While we’ll have to wait to see what Google’s underground “X lab” has in store for the future, the firm does have at least one cutting-edge project it wants to show off right now. Google has embarked on a collaboration with NASA to use a 512-qubit D-Wave Two quantum machine to solve some of the world’s most difficult computing problems.
Google has also uploaded a brief video outlining what quantum computing is and how it hopes to utilize the technique to create new discoveries, as videos also help clarify abstract concepts.
Google’s collaboration with NASA, which was first revealed in May, would enable the two teams — as well as other colleges — to share the powerful machine, allowing them to do study in a variety of fields.
Traditional modern computation, which powers the machine you’re using right now, employs a binary method, which, at its most simple form, entails distinguishing between pieces of data in their 1 and 0 states.
Quantum computation varies from conventional digital computing in that it allows researchers to concurrently bring pieces of data into the 0 and 1 states, rather than cycling through equations in a linear manner like traditional digital computers do. Quantum computing’s future uses include improving our knowledge of environmental dynamics, theoretical mechanics, and even artificial intelligence.
This current computational dynamic not only allows scientists to determine a wide range of potential answers at the same time, but it also saves resources and speeds up the computation phase by many orders of magnitude.
Quantum computing, in particular, may aid Google in making strides in search, neural networking, and artificial intelligence. This advancements would eventually assist the organization in achieving its target of being able to predict what you desire before you ever ask for it.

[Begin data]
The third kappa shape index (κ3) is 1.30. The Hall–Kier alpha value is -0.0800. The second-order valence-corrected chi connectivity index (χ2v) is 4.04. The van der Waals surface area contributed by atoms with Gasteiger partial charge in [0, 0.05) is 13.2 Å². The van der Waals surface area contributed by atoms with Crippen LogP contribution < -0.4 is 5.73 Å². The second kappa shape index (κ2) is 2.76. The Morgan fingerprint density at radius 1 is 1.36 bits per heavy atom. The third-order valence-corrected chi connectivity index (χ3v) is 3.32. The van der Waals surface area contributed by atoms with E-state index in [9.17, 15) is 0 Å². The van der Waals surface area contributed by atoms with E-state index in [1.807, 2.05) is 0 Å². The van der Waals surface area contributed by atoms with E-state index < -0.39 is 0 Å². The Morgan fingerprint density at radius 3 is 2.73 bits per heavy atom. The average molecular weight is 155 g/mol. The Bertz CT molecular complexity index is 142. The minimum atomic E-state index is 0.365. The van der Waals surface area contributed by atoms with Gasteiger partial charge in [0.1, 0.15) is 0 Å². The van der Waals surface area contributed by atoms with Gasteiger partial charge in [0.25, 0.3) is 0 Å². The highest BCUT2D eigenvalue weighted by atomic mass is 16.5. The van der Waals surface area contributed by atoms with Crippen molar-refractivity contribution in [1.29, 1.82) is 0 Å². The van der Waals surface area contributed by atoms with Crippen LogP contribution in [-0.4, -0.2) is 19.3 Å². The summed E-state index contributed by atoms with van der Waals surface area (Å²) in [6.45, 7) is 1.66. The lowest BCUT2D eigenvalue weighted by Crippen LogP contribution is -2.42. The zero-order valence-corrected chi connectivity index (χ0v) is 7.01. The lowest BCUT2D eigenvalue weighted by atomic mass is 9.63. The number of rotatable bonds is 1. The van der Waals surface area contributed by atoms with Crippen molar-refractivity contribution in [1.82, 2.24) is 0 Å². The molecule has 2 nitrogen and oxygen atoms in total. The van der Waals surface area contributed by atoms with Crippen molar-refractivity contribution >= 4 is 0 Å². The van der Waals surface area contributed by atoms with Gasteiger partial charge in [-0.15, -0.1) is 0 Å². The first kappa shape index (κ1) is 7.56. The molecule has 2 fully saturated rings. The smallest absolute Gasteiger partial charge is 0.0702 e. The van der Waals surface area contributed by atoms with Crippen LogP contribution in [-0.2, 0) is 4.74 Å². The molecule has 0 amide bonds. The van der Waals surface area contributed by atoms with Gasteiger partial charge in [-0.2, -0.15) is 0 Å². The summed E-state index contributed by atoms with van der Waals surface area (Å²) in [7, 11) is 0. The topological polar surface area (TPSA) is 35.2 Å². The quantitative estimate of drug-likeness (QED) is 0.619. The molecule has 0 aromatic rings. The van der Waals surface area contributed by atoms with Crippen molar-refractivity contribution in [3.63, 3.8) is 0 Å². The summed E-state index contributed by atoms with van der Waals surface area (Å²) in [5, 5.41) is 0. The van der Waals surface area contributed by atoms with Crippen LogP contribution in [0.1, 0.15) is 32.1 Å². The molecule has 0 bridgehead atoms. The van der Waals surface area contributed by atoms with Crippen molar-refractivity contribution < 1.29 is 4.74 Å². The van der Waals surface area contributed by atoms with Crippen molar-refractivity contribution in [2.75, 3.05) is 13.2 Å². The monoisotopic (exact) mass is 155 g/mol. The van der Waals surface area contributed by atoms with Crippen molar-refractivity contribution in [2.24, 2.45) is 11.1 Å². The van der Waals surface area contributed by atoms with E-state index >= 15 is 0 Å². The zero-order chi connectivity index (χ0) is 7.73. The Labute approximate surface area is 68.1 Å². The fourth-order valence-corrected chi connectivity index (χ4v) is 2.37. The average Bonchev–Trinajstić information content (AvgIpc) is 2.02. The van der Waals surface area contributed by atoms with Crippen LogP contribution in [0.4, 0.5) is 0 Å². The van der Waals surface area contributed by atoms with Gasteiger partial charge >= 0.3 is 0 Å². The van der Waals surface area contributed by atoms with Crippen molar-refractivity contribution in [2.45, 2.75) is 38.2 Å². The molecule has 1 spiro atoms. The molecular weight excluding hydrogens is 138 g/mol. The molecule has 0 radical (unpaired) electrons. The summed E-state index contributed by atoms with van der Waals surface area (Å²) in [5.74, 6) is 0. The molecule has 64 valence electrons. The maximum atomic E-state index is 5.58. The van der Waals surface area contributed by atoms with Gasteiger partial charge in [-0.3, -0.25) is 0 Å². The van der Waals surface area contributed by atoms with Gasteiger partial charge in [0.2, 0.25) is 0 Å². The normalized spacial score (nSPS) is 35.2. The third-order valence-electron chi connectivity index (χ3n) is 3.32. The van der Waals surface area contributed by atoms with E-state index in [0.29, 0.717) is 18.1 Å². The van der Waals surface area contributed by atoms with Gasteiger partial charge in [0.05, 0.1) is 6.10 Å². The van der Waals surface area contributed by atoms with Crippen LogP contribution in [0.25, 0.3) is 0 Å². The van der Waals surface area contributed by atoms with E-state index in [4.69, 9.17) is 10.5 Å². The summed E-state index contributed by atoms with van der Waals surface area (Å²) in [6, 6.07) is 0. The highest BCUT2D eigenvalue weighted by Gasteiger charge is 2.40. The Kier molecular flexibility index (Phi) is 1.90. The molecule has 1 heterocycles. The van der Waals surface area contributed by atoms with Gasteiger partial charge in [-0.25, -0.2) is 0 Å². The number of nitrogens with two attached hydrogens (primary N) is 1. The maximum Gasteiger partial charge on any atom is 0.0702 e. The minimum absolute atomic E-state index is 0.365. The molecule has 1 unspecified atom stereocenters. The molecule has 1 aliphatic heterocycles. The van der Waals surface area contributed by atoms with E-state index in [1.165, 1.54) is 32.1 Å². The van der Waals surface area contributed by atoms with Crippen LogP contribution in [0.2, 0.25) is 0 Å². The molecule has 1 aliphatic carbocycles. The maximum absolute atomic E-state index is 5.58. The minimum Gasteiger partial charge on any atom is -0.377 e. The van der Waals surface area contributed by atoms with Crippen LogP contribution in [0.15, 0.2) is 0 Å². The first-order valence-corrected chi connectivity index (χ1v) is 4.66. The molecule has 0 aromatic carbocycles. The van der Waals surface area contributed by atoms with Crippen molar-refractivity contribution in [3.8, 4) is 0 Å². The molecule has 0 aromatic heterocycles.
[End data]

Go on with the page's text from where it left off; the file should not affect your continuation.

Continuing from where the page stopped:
Of course, for those of those already navigating the maze of classical computing, this very vague definition of quantum computing is already a little too soon. That’s why Google’s latest video is a welcome introduction to the topic, including a series of straightforward and enjoyable explanations.
Although the NASA collaboration offers thrilling possibilities for using the latest technologies, Google has been researching quantum computing for some time. Google announced its collaboration with quantum computing firm D-Wave in 2009, which was based on researching machine learning with quantum algorithms.
“Over the past three years, a team at Google has learned how problems like identifying an entity in a picture or learning to make an optimal judgment based on example data can be rendered amenable to solution through quantum algorithms,” Google’s Hartmut Neven wrote at the time. These algorithms aim to produce better-quality answers to optimization problems than traditional solvers.”
Even pioneers aren’t sure what they’ll discover in the next few years when quantum computing is already too new; this is what makes the project even more thrilling.